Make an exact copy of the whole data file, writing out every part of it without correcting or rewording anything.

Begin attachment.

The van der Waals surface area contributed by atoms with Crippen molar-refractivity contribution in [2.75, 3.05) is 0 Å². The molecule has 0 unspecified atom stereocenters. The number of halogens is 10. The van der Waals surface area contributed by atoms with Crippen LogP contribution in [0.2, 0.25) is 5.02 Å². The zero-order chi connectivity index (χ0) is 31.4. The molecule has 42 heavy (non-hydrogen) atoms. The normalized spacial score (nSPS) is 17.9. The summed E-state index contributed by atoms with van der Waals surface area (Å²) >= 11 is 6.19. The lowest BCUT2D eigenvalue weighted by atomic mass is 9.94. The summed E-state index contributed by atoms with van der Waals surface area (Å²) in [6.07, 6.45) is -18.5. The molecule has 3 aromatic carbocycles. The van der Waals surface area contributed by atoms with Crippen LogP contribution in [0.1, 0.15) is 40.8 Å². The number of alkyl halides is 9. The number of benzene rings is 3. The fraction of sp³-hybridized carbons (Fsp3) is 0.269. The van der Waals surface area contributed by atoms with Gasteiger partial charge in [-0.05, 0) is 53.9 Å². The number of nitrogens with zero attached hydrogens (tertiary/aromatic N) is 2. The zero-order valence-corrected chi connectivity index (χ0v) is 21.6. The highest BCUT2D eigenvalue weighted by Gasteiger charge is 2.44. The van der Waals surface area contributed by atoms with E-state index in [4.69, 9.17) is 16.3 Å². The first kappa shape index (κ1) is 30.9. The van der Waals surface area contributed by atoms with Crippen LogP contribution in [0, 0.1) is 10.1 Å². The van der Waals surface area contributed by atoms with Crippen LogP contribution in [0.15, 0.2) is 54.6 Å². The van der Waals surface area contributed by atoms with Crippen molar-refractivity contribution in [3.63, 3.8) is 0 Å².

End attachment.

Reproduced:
The van der Waals surface area contributed by atoms with Crippen molar-refractivity contribution in [2.75, 3.05) is 0 Å². The molecule has 0 unspecified atom stereocenters. The number of halogens is 10. The van der Waals surface area contributed by atoms with Crippen LogP contribution in [0.2, 0.25) is 5.02 Å². The zero-order chi connectivity index (χ0) is 31.4. The molecule has 42 heavy (non-hydrogen) atoms. The normalized spacial score (nSPS) is 17.9. The summed E-state index contributed by atoms with van der Waals surface area (Å²) >= 11 is 6.19. The lowest BCUT2D eigenvalue weighted by atomic mass is 9.94. The summed E-state index contributed by atoms with van der Waals surface area (Å²) in [6.07, 6.45) is -18.5. The molecule has 3 aromatic carbocycles. The van der Waals surface area contributed by atoms with Crippen LogP contribution in [0.1, 0.15) is 40.8 Å². The number of alkyl halides is 9. The number of benzene rings is 3. The fraction of sp³-hybridized carbons (Fsp3) is 0.269. The van der Waals surface area contributed by atoms with Gasteiger partial charge in [-0.05, 0) is 53.9 Å². The number of nitrogens with zero attached hydrogens (tertiary/aromatic N) is 2. The zero-order valence-corrected chi connectivity index (χ0v) is 21.6. The highest BCUT2D eigenvalue weighted by Gasteiger charge is 2.44. The van der Waals surface area contributed by atoms with E-state index in [4.69, 9.17) is 16.3 Å². The first kappa shape index (κ1) is 30.9. The van der Waals surface area contributed by atoms with Crippen LogP contribution in [0, 0.1) is 10.1 Å². The van der Waals surface area contributed by atoms with Crippen LogP contribution in [0.15, 0.2) is 54.6 Å². The van der Waals surface area contributed by atoms with Crippen molar-refractivity contribution in [3.63, 3.8) is 0 Å².